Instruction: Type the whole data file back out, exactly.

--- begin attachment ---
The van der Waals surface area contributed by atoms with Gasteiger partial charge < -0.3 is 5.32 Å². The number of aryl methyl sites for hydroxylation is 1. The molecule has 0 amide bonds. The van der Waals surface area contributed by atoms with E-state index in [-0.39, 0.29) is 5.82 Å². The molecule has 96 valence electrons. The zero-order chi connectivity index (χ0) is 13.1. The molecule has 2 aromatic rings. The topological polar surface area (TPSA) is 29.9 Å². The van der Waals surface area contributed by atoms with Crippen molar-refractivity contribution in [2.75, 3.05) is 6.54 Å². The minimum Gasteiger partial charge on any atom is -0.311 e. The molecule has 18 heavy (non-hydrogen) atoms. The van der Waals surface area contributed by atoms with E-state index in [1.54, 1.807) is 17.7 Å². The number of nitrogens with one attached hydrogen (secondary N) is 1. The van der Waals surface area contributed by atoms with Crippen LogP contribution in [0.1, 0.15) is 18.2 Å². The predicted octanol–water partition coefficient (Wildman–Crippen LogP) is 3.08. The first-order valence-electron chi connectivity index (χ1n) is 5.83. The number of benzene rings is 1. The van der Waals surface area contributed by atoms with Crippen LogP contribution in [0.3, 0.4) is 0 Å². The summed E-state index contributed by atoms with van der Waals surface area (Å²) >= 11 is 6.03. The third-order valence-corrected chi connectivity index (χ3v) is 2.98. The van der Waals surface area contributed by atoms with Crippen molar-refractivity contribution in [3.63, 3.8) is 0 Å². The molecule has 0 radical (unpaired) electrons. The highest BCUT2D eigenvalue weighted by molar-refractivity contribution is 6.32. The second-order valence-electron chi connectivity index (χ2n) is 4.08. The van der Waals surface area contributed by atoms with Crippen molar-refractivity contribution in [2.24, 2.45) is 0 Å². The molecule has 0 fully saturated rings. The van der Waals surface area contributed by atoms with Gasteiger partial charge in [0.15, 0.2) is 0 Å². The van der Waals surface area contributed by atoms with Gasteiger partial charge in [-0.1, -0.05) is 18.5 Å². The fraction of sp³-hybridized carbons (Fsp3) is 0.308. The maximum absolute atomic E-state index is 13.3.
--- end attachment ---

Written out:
The van der Waals surface area contributed by atoms with Gasteiger partial charge < -0.3 is 5.32 Å². The number of aryl methyl sites for hydroxylation is 1. The molecule has 0 amide bonds. The van der Waals surface area contributed by atoms with E-state index in [-0.39, 0.29) is 5.82 Å². The molecule has 96 valence electrons. The zero-order chi connectivity index (χ0) is 13.1. The molecule has 2 aromatic rings. The topological polar surface area (TPSA) is 29.9 Å². The van der Waals surface area contributed by atoms with Crippen molar-refractivity contribution in [2.75, 3.05) is 6.54 Å². The minimum Gasteiger partial charge on any atom is -0.311 e. The molecule has 18 heavy (non-hydrogen) atoms. The van der Waals surface area contributed by atoms with E-state index in [1.54, 1.807) is 17.7 Å². The number of nitrogens with one attached hydrogen (secondary N) is 1. The van der Waals surface area contributed by atoms with Crippen LogP contribution in [0.1, 0.15) is 18.2 Å². The predicted octanol–water partition coefficient (Wildman–Crippen LogP) is 3.08. The first-order valence-electron chi connectivity index (χ1n) is 5.83. The number of benzene rings is 1. The van der Waals surface area contributed by atoms with Crippen LogP contribution in [0.3, 0.4) is 0 Å². The summed E-state index contributed by atoms with van der Waals surface area (Å²) >= 11 is 6.03. The third-order valence-corrected chi connectivity index (χ3v) is 2.98. The van der Waals surface area contributed by atoms with Crippen molar-refractivity contribution in [3.63, 3.8) is 0 Å². The molecule has 0 radical (unpaired) electrons. The highest BCUT2D eigenvalue weighted by molar-refractivity contribution is 6.32. The second-order valence-electron chi connectivity index (χ2n) is 4.08. The van der Waals surface area contributed by atoms with Crippen molar-refractivity contribution in [2.24, 2.45) is 0 Å². The molecule has 0 fully saturated rings. The van der Waals surface area contributed by atoms with Gasteiger partial charge in [0.15, 0.2) is 0 Å². The van der Waals surface area contributed by atoms with Gasteiger partial charge in [-0.1, -0.05) is 18.5 Å². The fraction of sp³-hybridized carbons (Fsp3) is 0.308. The maximum absolute atomic E-state index is 13.3.